Health & Wellness
Cats are sprightly pets. They love to climb tall perches, are professional counter surfers and outdoor felines might even scale trees. So if you notice that yours seem to be moving slower or is in pain, you’ll want to take them to the vet’s office.
Your veterinarian might prescribe prednisolone, a steroid given to cats as an anti-inflammatory treatment. However, this isn’t the only condition that's treated with this medication. Keep reading to find out how prednisolone benefits cats and how to serve it.
Cats with allergies or joint pain are typically given prednisolone as an anti-inflammatory solution. It’s also an immunosuppressant for autoimmune diseases, asthma, inflammatory bowel disease or as a cancer chemotherapy agent, Dr. Aliya McCullough, DVM, Fetch’s on-staff vet, says.
If your cat’s prescribed prednisolone, you’ll either give it to them orally as a tablet or suspension, which is a liquid form.
You might notice your cat urinating more often or an increased thirst when taking prednisolone, Dr. McCullough explains.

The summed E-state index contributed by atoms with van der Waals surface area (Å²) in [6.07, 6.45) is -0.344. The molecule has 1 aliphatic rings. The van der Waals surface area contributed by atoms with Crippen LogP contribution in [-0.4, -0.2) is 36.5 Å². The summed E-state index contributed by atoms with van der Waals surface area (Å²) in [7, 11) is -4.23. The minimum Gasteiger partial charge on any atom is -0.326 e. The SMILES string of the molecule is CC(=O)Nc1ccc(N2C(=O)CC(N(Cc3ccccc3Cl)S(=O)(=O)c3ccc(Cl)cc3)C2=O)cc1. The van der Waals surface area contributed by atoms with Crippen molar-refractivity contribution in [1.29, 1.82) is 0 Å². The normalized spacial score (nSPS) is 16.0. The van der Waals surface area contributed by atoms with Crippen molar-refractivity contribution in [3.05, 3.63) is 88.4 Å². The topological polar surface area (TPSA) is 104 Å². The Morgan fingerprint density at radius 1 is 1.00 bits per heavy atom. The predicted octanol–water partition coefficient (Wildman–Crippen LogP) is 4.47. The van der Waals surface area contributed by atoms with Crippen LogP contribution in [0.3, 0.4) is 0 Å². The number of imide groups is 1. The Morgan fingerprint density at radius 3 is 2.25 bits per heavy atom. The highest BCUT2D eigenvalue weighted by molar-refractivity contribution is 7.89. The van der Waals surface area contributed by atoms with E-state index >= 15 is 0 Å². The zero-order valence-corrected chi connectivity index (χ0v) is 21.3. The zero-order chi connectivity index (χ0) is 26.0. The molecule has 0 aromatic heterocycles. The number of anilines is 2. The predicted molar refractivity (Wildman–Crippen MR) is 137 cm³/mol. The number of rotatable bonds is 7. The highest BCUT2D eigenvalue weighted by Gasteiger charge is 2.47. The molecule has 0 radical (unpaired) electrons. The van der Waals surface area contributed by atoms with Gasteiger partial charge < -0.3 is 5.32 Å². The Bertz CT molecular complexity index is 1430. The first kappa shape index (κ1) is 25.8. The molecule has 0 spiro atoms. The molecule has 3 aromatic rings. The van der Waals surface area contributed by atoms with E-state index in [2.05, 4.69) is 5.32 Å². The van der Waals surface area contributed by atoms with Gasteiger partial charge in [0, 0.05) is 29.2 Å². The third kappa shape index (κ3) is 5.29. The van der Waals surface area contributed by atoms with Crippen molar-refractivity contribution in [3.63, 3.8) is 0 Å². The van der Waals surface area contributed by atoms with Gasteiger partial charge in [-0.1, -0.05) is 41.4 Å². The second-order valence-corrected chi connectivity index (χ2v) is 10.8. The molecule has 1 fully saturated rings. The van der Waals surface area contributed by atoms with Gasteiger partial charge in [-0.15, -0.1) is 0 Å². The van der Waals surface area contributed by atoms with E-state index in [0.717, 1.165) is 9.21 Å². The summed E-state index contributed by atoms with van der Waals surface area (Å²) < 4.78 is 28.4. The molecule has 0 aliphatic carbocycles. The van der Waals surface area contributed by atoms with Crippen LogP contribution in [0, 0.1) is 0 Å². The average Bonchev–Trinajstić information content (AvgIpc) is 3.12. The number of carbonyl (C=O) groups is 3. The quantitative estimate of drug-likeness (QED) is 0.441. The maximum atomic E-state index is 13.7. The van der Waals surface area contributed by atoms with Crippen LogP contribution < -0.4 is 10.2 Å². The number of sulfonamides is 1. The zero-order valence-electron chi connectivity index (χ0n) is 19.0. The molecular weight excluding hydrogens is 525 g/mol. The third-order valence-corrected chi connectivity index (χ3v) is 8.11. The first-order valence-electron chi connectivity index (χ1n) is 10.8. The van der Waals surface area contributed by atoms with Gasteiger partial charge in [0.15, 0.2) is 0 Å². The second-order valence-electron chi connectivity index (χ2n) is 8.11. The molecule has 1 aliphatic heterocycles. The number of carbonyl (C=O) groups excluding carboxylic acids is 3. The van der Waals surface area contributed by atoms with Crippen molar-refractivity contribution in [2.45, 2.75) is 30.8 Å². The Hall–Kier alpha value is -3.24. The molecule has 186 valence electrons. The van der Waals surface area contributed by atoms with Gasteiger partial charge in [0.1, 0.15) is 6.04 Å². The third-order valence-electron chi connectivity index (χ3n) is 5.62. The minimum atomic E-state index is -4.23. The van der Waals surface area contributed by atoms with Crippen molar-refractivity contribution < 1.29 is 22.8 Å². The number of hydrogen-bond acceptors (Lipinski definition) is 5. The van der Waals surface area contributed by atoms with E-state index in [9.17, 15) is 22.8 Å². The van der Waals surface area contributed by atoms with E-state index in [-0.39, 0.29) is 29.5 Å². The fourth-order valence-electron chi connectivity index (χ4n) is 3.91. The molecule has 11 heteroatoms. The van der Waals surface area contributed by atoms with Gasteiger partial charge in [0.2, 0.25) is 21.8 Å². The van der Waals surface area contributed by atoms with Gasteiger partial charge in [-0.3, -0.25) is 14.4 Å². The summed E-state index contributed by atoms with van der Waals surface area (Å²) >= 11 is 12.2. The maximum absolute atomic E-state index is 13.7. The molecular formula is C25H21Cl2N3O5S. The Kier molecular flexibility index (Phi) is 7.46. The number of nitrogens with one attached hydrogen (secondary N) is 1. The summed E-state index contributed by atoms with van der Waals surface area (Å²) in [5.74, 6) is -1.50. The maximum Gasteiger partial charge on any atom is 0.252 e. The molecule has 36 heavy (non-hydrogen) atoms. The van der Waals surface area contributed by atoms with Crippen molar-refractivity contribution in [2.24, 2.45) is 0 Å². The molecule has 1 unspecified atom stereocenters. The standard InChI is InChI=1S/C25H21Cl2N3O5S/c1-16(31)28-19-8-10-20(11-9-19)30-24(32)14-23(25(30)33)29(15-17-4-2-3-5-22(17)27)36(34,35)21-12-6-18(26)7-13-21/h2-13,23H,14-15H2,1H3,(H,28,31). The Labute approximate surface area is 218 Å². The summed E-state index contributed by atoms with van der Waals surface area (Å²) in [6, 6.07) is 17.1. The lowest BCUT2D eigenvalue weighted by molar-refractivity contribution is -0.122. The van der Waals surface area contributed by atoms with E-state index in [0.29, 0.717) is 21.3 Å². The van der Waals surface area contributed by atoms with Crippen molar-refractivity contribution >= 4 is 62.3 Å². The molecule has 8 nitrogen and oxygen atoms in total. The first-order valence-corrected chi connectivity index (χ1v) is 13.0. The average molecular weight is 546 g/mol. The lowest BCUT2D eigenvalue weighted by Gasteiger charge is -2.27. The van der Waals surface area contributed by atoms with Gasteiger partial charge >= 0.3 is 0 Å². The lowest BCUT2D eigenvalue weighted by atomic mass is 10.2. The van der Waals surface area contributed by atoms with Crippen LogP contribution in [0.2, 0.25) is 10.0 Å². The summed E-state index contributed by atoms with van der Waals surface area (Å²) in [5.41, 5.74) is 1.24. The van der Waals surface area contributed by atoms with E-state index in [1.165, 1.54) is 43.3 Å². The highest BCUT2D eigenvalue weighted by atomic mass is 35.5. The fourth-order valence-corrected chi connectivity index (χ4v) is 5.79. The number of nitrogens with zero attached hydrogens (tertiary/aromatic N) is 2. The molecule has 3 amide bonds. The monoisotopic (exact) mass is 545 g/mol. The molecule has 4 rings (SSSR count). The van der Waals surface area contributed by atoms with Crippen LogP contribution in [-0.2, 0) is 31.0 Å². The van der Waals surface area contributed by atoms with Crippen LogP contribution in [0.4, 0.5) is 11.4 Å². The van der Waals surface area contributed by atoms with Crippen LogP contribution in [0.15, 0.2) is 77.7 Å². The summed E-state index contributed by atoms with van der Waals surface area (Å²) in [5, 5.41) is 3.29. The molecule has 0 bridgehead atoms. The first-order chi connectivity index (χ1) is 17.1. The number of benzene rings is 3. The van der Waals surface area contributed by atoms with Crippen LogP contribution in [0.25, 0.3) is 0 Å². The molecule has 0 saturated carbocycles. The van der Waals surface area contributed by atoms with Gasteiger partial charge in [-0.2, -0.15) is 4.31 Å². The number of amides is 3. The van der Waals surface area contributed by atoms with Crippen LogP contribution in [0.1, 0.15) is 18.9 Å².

“Chronic prednisolone use can lead to decreased adrenal gland function, increased infection risk due to immune system suppression, greater appetite, gastrointestinal upset, irritation leading to ulcers and increased blood sugar if given in high doses,” she adds.
If your cat has a negative reaction to prednisolone, Dr. McCullough recommends contacting your veterinarian. Unfortunately, the side effects usually can’t be stopped immediately, but there are ways to decrease the reaction.
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Your cat’s weight, their ailment and the severity of their condition are all factors that determine how much prednisolone your veterinarian will prescribe, Dr. McCullough explains.
“In most cases, the amount of prednisolone is tapered to the lowest effective dosage as directed by a veterinarian,” she adds.
Similar to the amount of prednisolone your cat’s prescribed, the length of time they take it depends on the same three factors. According to Dr. McCullough, some feline friends will take it for a short period, while others will continue the treatment for their entire lives.
Before testing a natural remedy, Dr. McCullough urges you to always talk to your veterinarian. However, if you’re interested in incorporating different solutions into your cat's recovery (depending on their condition), ask your pet’s doctor about homeopathic treatments or special diets.
The Dig, Fetch's expert-backed editorial, answers all of the questions you forget to ask your vet or are too embarrassed to ask at the dog park. We help make sure you and your best friend have more good days, but we’re there on bad days, too.
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Photo by Amy Humphries on Unsplash